In his final years, another human factor emerged. White found a writer (David Marr) he trusted to present him with honesty and insight;‘privacy was not now the issue; the biography was’. He ‘knew biographies fed on letters’46 and through Marr asked his correspondents to allow access and authorised copying - hoping they' had disobeyed his request to destroy. Most had kept them, and over 2000 copies were secured for the biography. Lascaris, who survived White by 13 years, also ignored directions to destroy and so did White’s literary agent Barbara Mobbs. When the National Library finally acquired her papers and those from the household after Lascaris died, they joined dozens of other collections it had acquired rich in White letters. Now libraries around the world have collections that include his letters, while others remain in private hands.47

The silencing reality of established arrangements

A person may intend to prevent access to their past, or at least a version of it, but success requires others to join the conspiracy. Patrick White destroyed much, yet his surviving distributed archive was created by a partner, literary agent and network of disobedient correspondents and collecting librarians who shared a belief about his and its significance.

No such single mind has ever directed the documentation of Australian society; no national cultural policy has ever guided federal state and local government cultural heritage programs. Attempts to establish a peak body representing archives libraries museums and galleries have enjoyed little success, the most recent effort, begun in 2015, limited to prioritising digital access to existing collections. In fact, it took the entire twentieth century to see all six states, both territories and the commonwealth pass legislation controlling the preservation of even government records. If there was a priority, initially it was the copying and publication of archives in Great Britain relevant to colonial administration, and documenting Australia’s participation in the First World War. In parallel, the leading collectors and public libraries preserved manuscripts of pioneers and explorers and controlled, until legislation led to their independence, government archives as well.48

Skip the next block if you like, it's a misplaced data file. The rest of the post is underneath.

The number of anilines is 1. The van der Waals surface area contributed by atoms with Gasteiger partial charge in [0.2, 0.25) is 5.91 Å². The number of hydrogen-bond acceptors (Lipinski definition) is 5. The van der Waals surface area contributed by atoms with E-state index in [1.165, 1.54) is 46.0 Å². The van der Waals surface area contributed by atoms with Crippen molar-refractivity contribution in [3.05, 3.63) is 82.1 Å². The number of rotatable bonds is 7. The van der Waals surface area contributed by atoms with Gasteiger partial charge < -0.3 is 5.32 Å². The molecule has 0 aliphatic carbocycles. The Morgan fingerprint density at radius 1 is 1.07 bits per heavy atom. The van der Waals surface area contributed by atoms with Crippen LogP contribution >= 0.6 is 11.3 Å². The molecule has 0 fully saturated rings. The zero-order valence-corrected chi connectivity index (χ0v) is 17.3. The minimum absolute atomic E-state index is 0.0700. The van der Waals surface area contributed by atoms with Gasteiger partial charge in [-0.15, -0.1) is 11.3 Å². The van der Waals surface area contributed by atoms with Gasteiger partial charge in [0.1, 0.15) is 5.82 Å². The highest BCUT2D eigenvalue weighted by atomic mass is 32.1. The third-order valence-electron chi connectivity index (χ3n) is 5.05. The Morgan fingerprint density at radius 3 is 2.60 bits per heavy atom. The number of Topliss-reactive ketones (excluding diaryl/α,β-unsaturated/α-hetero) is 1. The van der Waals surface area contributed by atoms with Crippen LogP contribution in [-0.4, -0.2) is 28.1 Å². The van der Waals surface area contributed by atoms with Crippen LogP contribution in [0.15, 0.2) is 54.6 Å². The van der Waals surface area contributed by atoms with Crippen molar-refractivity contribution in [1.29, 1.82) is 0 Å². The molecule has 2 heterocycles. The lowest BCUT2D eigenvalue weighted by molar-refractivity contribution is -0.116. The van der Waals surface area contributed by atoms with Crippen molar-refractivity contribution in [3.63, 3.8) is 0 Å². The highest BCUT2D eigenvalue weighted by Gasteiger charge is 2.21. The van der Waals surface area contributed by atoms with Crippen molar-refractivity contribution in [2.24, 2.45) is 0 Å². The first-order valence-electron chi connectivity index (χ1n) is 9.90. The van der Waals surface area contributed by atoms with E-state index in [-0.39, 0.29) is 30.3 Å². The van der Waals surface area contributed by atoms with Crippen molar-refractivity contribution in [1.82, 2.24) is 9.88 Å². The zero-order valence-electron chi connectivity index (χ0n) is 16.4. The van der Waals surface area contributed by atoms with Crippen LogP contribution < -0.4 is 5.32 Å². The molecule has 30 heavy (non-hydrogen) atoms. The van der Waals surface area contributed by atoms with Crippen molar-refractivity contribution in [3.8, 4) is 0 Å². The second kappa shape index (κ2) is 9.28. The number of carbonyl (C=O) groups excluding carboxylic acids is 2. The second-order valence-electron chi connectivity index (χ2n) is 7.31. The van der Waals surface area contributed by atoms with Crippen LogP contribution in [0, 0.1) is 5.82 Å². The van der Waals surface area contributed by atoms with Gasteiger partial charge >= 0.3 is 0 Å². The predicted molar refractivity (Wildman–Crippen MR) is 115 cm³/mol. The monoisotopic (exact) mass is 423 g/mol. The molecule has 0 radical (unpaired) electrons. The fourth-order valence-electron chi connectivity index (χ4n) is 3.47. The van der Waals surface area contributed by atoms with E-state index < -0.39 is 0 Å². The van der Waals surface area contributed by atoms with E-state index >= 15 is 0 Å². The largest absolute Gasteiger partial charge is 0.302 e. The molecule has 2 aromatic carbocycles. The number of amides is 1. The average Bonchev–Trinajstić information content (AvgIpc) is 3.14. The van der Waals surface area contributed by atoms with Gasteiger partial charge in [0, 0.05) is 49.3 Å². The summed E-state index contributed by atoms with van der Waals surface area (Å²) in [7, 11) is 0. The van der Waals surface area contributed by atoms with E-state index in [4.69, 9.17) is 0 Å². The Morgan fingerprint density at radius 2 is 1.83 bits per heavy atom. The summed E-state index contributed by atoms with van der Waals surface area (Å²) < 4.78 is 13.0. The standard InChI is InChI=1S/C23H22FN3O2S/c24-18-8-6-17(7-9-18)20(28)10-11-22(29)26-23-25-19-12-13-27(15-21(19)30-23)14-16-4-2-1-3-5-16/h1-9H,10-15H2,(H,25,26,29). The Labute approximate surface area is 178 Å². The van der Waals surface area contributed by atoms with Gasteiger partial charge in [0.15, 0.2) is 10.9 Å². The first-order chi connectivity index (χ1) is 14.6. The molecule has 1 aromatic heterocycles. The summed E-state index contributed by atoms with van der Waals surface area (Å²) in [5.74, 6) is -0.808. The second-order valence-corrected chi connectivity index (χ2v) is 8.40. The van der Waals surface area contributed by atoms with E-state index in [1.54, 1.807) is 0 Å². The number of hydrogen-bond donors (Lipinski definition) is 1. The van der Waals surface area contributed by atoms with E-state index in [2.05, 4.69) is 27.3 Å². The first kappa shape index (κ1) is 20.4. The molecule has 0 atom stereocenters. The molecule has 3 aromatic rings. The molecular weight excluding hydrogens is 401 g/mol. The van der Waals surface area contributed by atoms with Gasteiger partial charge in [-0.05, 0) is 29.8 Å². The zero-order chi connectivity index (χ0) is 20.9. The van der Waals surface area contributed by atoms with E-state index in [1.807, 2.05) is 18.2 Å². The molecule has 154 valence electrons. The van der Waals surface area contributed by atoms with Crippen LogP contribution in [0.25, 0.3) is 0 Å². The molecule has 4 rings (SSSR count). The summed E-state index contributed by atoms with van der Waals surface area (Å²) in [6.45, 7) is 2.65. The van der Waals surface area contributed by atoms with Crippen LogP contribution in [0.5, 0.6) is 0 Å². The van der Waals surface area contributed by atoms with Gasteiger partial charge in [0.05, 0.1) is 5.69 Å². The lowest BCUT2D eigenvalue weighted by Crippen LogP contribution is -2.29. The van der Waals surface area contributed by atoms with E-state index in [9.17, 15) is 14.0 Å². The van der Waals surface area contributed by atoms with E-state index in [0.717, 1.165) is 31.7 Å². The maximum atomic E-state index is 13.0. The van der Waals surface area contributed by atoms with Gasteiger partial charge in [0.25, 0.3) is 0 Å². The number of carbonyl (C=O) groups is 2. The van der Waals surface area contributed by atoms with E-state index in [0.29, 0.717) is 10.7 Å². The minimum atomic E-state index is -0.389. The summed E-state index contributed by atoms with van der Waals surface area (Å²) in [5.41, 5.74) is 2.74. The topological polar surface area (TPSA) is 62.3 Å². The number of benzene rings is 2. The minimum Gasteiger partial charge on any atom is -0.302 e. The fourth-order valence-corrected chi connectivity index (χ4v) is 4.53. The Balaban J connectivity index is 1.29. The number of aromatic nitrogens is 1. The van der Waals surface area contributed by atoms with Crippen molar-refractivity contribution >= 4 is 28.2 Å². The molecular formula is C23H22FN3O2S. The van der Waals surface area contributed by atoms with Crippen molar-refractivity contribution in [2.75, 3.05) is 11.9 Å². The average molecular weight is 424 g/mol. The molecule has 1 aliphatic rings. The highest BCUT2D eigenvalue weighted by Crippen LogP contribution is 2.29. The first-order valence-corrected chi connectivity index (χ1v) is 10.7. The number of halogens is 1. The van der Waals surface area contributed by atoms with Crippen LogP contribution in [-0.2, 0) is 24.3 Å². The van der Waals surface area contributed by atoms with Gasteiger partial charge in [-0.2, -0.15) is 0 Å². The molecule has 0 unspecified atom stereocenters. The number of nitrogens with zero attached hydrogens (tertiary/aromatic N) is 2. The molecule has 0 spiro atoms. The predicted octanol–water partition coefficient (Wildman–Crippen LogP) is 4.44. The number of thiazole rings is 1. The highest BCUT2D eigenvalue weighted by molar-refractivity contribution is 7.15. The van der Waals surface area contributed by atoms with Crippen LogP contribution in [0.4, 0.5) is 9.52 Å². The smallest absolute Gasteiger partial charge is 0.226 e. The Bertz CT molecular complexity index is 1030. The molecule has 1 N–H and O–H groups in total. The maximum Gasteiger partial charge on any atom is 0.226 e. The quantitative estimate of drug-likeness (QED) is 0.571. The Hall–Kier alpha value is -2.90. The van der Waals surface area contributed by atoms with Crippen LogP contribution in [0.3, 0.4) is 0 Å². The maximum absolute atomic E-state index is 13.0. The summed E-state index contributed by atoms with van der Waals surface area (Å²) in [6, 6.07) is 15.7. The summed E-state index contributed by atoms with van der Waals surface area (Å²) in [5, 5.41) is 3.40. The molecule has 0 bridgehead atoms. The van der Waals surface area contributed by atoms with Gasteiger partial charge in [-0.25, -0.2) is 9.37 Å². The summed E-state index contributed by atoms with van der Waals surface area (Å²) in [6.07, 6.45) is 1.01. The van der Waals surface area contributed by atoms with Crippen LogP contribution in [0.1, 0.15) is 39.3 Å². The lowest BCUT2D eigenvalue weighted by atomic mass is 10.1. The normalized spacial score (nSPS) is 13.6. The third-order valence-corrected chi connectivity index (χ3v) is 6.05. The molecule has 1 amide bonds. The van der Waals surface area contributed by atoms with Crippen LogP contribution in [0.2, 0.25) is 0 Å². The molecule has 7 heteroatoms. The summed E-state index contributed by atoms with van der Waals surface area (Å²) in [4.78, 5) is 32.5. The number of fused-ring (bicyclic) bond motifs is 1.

What this uneven pattern reveals at work, as in any society, is a kind of organic documentation imperative. As Nesmith put it:

Socio-economic conditions, social assumptions, values, ideas, and aspirations shape and are shaped by ... [people’s] views and recording and archiving behaviour. Social circumstances shape what information may be known, what may be recorded, and what may be not, and how it may be recorded, such as in the medium chosen.

Whatever we call this - societal provenance, a discourse, archival mentality, archival consciousness, archivisation, archivilisation, or deeper still a ‘system of statements’ -it undoubtedly conditions the production management and use of records. It defines what can be, and shapes what will be documented but also what is forgotten. In a sense, the results are benign silences but should never be overlooked or accepted.49